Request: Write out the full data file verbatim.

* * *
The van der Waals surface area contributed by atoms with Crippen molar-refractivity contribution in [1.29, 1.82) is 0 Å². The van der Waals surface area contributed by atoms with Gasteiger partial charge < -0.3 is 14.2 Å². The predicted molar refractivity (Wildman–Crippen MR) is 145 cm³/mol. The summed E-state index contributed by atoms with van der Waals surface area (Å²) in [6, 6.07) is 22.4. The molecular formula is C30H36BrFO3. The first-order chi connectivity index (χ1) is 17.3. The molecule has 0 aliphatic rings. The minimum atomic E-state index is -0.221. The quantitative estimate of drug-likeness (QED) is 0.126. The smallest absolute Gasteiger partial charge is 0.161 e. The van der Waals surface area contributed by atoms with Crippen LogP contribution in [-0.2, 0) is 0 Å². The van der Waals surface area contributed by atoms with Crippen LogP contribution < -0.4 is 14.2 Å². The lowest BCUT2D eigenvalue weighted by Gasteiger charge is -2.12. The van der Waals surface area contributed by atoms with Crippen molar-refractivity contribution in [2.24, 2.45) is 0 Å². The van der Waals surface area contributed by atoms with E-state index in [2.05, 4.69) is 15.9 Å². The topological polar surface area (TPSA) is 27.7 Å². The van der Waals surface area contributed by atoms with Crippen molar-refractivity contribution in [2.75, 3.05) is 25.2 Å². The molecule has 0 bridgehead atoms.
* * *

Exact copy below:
The van der Waals surface area contributed by atoms with Crippen molar-refractivity contribution in [1.29, 1.82) is 0 Å². The van der Waals surface area contributed by atoms with Gasteiger partial charge < -0.3 is 14.2 Å². The predicted molar refractivity (Wildman–Crippen MR) is 145 cm³/mol. The summed E-state index contributed by atoms with van der Waals surface area (Å²) in [6, 6.07) is 22.4. The molecular formula is C30H36BrFO3. The first-order chi connectivity index (χ1) is 17.3. The molecule has 0 aliphatic rings. The minimum atomic E-state index is -0.221. The quantitative estimate of drug-likeness (QED) is 0.126. The smallest absolute Gasteiger partial charge is 0.161 e. The van der Waals surface area contributed by atoms with Crippen LogP contribution in [-0.2, 0) is 0 Å². The van der Waals surface area contributed by atoms with Crippen LogP contribution < -0.4 is 14.2 Å². The lowest BCUT2D eigenvalue weighted by Gasteiger charge is -2.12. The van der Waals surface area contributed by atoms with Crippen molar-refractivity contribution in [2.24, 2.45) is 0 Å². The van der Waals surface area contributed by atoms with E-state index in [2.05, 4.69) is 15.9 Å². The topological polar surface area (TPSA) is 27.7 Å². The van der Waals surface area contributed by atoms with Crippen molar-refractivity contribution in [2.75, 3.05) is 25.2 Å². The molecule has 0 bridgehead atoms.